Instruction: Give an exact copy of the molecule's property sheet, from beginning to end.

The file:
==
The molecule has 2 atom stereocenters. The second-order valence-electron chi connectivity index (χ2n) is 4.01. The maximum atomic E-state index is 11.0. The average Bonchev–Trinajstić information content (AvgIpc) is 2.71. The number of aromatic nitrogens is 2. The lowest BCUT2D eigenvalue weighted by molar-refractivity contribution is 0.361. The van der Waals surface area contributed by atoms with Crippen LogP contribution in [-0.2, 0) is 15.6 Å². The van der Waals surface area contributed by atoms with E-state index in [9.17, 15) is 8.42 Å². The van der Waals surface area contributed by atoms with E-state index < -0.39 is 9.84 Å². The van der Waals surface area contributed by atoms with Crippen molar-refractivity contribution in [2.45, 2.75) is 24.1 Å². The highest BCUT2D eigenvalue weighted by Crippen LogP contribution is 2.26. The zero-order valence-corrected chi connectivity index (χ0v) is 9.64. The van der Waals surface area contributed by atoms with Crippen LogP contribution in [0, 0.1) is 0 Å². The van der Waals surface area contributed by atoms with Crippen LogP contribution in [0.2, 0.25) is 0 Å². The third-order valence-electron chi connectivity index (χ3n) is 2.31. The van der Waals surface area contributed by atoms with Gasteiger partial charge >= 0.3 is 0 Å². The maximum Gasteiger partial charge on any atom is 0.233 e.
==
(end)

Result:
The molecule has 2 atom stereocenters. The second-order valence-electron chi connectivity index (χ2n) is 4.01. The maximum atomic E-state index is 11.0. The average Bonchev–Trinajstić information content (AvgIpc) is 2.71. The number of aromatic nitrogens is 2. The lowest BCUT2D eigenvalue weighted by molar-refractivity contribution is 0.361. The van der Waals surface area contributed by atoms with Crippen LogP contribution in [-0.2, 0) is 15.6 Å². The van der Waals surface area contributed by atoms with E-state index in [9.17, 15) is 8.42 Å². The van der Waals surface area contributed by atoms with E-state index < -0.39 is 9.84 Å². The van der Waals surface area contributed by atoms with Crippen molar-refractivity contribution in [2.45, 2.75) is 24.1 Å². The highest BCUT2D eigenvalue weighted by Crippen LogP contribution is 2.26. The zero-order valence-corrected chi connectivity index (χ0v) is 9.64. The van der Waals surface area contributed by atoms with Crippen LogP contribution in [0, 0.1) is 0 Å². The van der Waals surface area contributed by atoms with Crippen LogP contribution in [0.2, 0.25) is 0 Å². The third-order valence-electron chi connectivity index (χ3n) is 2.31. The van der Waals surface area contributed by atoms with Gasteiger partial charge >= 0.3 is 0 Å². The maximum Gasteiger partial charge on any atom is 0.233 e.